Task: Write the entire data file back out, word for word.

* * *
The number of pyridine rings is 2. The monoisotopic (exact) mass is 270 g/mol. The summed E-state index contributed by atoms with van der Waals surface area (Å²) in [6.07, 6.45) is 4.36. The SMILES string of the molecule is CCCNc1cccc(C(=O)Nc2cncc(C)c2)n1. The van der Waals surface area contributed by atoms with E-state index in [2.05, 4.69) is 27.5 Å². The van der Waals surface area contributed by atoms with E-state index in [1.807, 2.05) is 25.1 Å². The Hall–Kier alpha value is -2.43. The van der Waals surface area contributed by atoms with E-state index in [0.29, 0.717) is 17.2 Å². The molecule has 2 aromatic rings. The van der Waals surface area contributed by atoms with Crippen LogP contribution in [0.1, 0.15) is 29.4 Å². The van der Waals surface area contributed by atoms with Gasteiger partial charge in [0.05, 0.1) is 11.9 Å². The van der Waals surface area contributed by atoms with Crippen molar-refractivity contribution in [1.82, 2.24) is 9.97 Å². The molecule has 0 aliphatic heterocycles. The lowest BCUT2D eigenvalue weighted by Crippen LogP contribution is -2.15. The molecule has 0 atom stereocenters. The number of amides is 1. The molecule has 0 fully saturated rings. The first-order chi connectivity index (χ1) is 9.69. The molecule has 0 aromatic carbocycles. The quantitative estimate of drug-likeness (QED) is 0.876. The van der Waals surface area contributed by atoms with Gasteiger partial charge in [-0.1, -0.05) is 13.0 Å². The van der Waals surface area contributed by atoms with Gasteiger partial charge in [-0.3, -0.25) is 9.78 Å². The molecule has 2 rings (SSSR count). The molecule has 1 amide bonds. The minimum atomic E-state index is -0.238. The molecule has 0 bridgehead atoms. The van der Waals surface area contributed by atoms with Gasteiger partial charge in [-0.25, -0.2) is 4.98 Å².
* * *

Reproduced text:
The number of pyridine rings is 2. The monoisotopic (exact) mass is 270 g/mol. The summed E-state index contributed by atoms with van der Waals surface area (Å²) in [6.07, 6.45) is 4.36. The SMILES string of the molecule is CCCNc1cccc(C(=O)Nc2cncc(C)c2)n1. The van der Waals surface area contributed by atoms with E-state index in [2.05, 4.69) is 27.5 Å². The van der Waals surface area contributed by atoms with E-state index in [1.807, 2.05) is 25.1 Å². The Hall–Kier alpha value is -2.43. The van der Waals surface area contributed by atoms with E-state index in [0.29, 0.717) is 17.2 Å². The molecule has 2 aromatic rings. The van der Waals surface area contributed by atoms with Crippen LogP contribution in [0.1, 0.15) is 29.4 Å². The van der Waals surface area contributed by atoms with Gasteiger partial charge in [0.05, 0.1) is 11.9 Å². The van der Waals surface area contributed by atoms with Crippen molar-refractivity contribution in [1.82, 2.24) is 9.97 Å². The molecule has 0 aliphatic heterocycles. The lowest BCUT2D eigenvalue weighted by Crippen LogP contribution is -2.15. The molecule has 0 atom stereocenters. The number of amides is 1. The molecule has 0 fully saturated rings. The first-order chi connectivity index (χ1) is 9.69. The molecule has 0 aromatic carbocycles. The quantitative estimate of drug-likeness (QED) is 0.876. The van der Waals surface area contributed by atoms with Gasteiger partial charge in [-0.1, -0.05) is 13.0 Å². The van der Waals surface area contributed by atoms with Gasteiger partial charge in [-0.3, -0.25) is 9.78 Å². The molecule has 2 rings (SSSR count). The molecule has 1 amide bonds. The minimum atomic E-state index is -0.238. The molecule has 0 bridgehead atoms. The van der Waals surface area contributed by atoms with Gasteiger partial charge in [-0.25, -0.2) is 4.98 Å².